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FCA calls for investigation into investment consultant competition

The FCA has confirmed its decision to refer the investment consultant sector to the Competition and Markets Authority for investigation.
The FCA first flagged its concerns in its asset management market study, including the potential for vertically integrated business models to create conflicts of interest.
It also outlines today it believes there is a weak demand side in the market, where trustees have only a limited ability to assess advice quality or compare services despite relying on them heavily.
The FCA had rejected proposals offered by Aon Hewitt, Mercer and Willis Towers Watson – who the FCA is concerned have between 50 and 80 per cent market share – to avoid investigation.
Strategy director Christopher Woolard says the decision to refer the market is a “significant step” for the regulator.
He says: “We have serious concerns about this market and believe that the CMA is best placed to undertake this work.”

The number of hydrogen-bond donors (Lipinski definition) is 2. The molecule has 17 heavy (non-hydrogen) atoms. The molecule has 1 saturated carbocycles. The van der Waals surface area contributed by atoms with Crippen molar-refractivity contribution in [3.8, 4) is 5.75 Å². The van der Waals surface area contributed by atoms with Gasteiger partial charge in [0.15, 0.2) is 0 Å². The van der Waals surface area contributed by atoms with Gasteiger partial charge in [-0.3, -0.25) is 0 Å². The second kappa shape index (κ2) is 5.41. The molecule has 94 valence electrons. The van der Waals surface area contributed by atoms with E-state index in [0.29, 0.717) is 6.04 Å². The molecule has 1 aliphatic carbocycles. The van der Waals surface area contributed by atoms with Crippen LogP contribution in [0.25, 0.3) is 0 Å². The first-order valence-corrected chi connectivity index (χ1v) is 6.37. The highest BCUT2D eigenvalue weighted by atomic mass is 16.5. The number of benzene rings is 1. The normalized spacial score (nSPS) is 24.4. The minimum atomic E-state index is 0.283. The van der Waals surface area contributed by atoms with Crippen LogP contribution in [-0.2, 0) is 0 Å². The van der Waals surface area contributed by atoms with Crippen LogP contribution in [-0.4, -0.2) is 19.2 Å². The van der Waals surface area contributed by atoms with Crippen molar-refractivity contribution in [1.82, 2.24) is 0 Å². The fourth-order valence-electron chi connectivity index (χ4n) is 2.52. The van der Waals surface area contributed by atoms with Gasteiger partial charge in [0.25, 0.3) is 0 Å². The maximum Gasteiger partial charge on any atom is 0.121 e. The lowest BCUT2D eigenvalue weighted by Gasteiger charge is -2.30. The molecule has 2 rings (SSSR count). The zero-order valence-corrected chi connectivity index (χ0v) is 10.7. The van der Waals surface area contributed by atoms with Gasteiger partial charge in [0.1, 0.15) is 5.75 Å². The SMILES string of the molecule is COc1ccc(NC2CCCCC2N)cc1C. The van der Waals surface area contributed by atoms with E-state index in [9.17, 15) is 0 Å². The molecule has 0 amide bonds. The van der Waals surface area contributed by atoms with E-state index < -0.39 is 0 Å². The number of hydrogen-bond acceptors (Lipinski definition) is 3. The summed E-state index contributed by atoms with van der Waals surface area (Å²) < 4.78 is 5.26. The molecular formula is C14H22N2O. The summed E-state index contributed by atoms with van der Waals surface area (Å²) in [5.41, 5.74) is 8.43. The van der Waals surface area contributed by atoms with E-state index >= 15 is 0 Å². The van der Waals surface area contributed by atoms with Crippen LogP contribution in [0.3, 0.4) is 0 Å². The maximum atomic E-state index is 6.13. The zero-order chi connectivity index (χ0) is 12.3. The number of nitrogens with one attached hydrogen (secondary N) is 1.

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Johnson Fleming set to host webinar on auditing auto-enrolment schemes

With 23 auto-enrolment compliance notices issued by the Pensions Regulator, and an evolving legislative landscape meaning previously compliant schemes may now be in breach of regulation, now is the time to think about auditing your auto-enrolment scheme. Johnson Fleming is hosting a webinar on 9 October at 11:00 on how to audit your scheme to ensure compliance, avoid breaches and fines and overcome data issues.


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There are 2 comments at the moment, we would love to hear your opinion too.

  1. This is great news for trustees, scheme members, sponsoring employers and also for IFA firms.

    Just as nobody ever got fired for hiring Goldman Sachs, trustees could never really be questioned for hiring Mercer, AH or WTW who represent up to 80% of the IC advice market.

    Hopefully this brave step by the FCA will lead to much greater participation in this market by the wider IFA community as Trustees will be encouraged and have confidence in dealing with a greater number of regulated advice firms.

    Let’s see the PFS publish some guidance for members to help them understand the opportunity this represents.

  2. And how hard do firms such as PWC, Mercer or Saatchi & Saatchi have to compete for the commissions they regularly get from the FCA, which seem to be handed to them on a plate with nothing in the way of any sort of competitive tendering process?

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